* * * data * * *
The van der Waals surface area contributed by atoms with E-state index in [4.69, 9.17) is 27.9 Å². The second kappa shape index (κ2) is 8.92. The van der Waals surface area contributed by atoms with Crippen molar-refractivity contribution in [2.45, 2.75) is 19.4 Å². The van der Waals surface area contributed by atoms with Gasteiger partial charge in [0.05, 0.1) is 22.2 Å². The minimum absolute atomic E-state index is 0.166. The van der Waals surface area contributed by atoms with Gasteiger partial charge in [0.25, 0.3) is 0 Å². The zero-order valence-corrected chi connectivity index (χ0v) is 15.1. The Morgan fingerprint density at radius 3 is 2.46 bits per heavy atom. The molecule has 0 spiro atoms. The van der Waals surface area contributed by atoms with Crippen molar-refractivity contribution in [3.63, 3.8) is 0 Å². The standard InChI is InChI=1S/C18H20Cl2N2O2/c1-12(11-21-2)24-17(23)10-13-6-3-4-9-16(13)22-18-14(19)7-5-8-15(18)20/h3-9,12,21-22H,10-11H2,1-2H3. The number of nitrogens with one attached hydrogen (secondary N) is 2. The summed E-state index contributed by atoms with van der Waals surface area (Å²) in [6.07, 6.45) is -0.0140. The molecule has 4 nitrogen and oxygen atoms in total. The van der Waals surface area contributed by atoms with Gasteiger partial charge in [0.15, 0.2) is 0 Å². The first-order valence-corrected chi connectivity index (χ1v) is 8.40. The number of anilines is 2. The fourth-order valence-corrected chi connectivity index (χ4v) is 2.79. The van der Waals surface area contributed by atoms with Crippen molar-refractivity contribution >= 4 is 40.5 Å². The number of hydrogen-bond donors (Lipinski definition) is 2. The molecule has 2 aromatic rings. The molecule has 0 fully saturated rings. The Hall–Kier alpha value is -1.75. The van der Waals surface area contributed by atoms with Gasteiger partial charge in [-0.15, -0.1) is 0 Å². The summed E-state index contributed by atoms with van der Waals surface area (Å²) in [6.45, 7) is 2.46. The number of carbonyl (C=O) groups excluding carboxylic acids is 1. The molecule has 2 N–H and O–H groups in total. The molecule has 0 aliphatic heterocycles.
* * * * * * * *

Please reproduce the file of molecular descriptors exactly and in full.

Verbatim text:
The van der Waals surface area contributed by atoms with E-state index in [4.69, 9.17) is 27.9 Å². The second kappa shape index (κ2) is 8.92. The van der Waals surface area contributed by atoms with Crippen molar-refractivity contribution in [2.45, 2.75) is 19.4 Å². The van der Waals surface area contributed by atoms with Gasteiger partial charge in [0.05, 0.1) is 22.2 Å². The minimum absolute atomic E-state index is 0.166. The van der Waals surface area contributed by atoms with Gasteiger partial charge in [0.25, 0.3) is 0 Å². The zero-order valence-corrected chi connectivity index (χ0v) is 15.1. The Morgan fingerprint density at radius 3 is 2.46 bits per heavy atom. The molecule has 0 spiro atoms. The van der Waals surface area contributed by atoms with Crippen molar-refractivity contribution in [3.63, 3.8) is 0 Å². The standard InChI is InChI=1S/C18H20Cl2N2O2/c1-12(11-21-2)24-17(23)10-13-6-3-4-9-16(13)22-18-14(19)7-5-8-15(18)20/h3-9,12,21-22H,10-11H2,1-2H3. The number of nitrogens with one attached hydrogen (secondary N) is 2. The summed E-state index contributed by atoms with van der Waals surface area (Å²) in [6.07, 6.45) is -0.0140. The molecule has 4 nitrogen and oxygen atoms in total. The van der Waals surface area contributed by atoms with Gasteiger partial charge in [0.15, 0.2) is 0 Å². The first-order valence-corrected chi connectivity index (χ1v) is 8.40. The number of anilines is 2. The fourth-order valence-corrected chi connectivity index (χ4v) is 2.79. The van der Waals surface area contributed by atoms with Crippen molar-refractivity contribution >= 4 is 40.5 Å². The number of hydrogen-bond donors (Lipinski definition) is 2. The molecule has 2 aromatic rings. The molecule has 0 fully saturated rings. The Hall–Kier alpha value is -1.75. The van der Waals surface area contributed by atoms with Gasteiger partial charge in [-0.15, -0.1) is 0 Å². The summed E-state index contributed by atoms with van der Waals surface area (Å²) in [6.45, 7) is 2.46. The number of carbonyl (C=O) groups excluding carboxylic acids is 1. The molecule has 2 N–H and O–H groups in total. The molecule has 0 aliphatic heterocycles.